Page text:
July 1, 2008
It was a sunny January morning in Northern Baja, Mexico, when we landed at San Felipe. I taxied my Twin Comanche over to the fuel pumps as I had on nearly a hundred other occasions since I began flying as a volunteer pilot with Mexican Medical Ministries in 1992. Our team consisted of myself, my good friend and mission copilot Jon, and two women who were to serve as medical volunteers. Our plan was to refuel, clear Mexican customs, and fly another 350 miles south to Loreto, where we were to participate in a free medical clinic in support of a local church.
Jon supervised the refueling of the Twin Comanche while my passengers and I started on the paperwork. An hour later we were off again, heading south.
Shortly after departure, one of my passengers said she observed fuel flowing out of the left auxiliary fuel tank cap. I looked out and saw the steady mist as the low pressure above the wing sucked fuel from the tank. I discounted the significance of the leak, because on numerous other occasions the same thing had happened after the tank was filled to the brim. In the past, however, it was the left main cap that leaked, not the auxiliary.
I discussed the situation with Jon, and he said he’d noticed during the refueling that the cap was loose. He had attempted to tighten the cap by increasing its diameter with the built-in cap adjustment key. Satisfied with his answer, I assumed that the fuel leakage would stop within a minute or two, as it always had before with the main tank cap.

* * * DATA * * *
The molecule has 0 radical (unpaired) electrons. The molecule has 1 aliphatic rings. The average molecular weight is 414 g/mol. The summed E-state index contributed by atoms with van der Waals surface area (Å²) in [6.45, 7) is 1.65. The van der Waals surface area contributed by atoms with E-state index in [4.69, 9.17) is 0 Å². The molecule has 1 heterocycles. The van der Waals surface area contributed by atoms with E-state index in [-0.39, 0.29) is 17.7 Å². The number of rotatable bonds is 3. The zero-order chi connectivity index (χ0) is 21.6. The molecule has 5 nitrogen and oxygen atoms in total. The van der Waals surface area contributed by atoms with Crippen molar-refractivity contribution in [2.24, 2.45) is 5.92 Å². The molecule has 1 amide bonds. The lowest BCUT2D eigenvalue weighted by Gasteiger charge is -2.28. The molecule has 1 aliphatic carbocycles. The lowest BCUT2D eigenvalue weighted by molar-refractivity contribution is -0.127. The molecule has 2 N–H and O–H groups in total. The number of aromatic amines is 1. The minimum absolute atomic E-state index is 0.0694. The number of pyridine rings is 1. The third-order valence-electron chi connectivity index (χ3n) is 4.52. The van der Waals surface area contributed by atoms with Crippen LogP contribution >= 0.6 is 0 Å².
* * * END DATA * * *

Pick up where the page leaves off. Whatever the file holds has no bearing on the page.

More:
Thirty minutes after departure and level at 7,500 feet, I switched from the mains to the auxiliary fuel tanks and started my countdown timer, which I set at an hour and 45 minutes. I glanced over at the left auxiliary fuel cap, and was surprised to see that fuel was still flowing out in a steady mist. I looked down at the fuel gauge and chuckled at myself under my breath for doing so. I knew that the gauges never showed the actual amount of fuel remaining in the tank, and the fact that it still showed full meant that I had anywhere from half a tank to full fuel.
Due to the inaccuracy of the gauges, I always used my timer to monitor the fuel burn. Shortly thereafter the flow stopped, and I promised myself to inspect the cap after we landed in Loreto.
Next, we crossed the Baja Peninsula southwestward to the Pacific Side for a detour to Guerrero Negro (Black Warrior) and descended to 1,000 feet for some whale watching. California Gray whales congregate there to calf their babies and frolic in the warm waters before returning to their Alaskan feeding grounds. I reduced power to 18 inches of manifold pressure and slowly pulled back the props to 2,100 rpm, in order to fly as quietly as possible. While we circled I mentioned to Jon that I typically didn’t fly with the rpm settings that low. Just then the aircraft yawed slightly back and forth with the engines making a surging sound as the propellers went in and out of sync. I leveled the wings and pushed the throttles, props, and mixtures full forward, but the surging continued. A quick glance at the fuel gauges revealed both to be well above half full.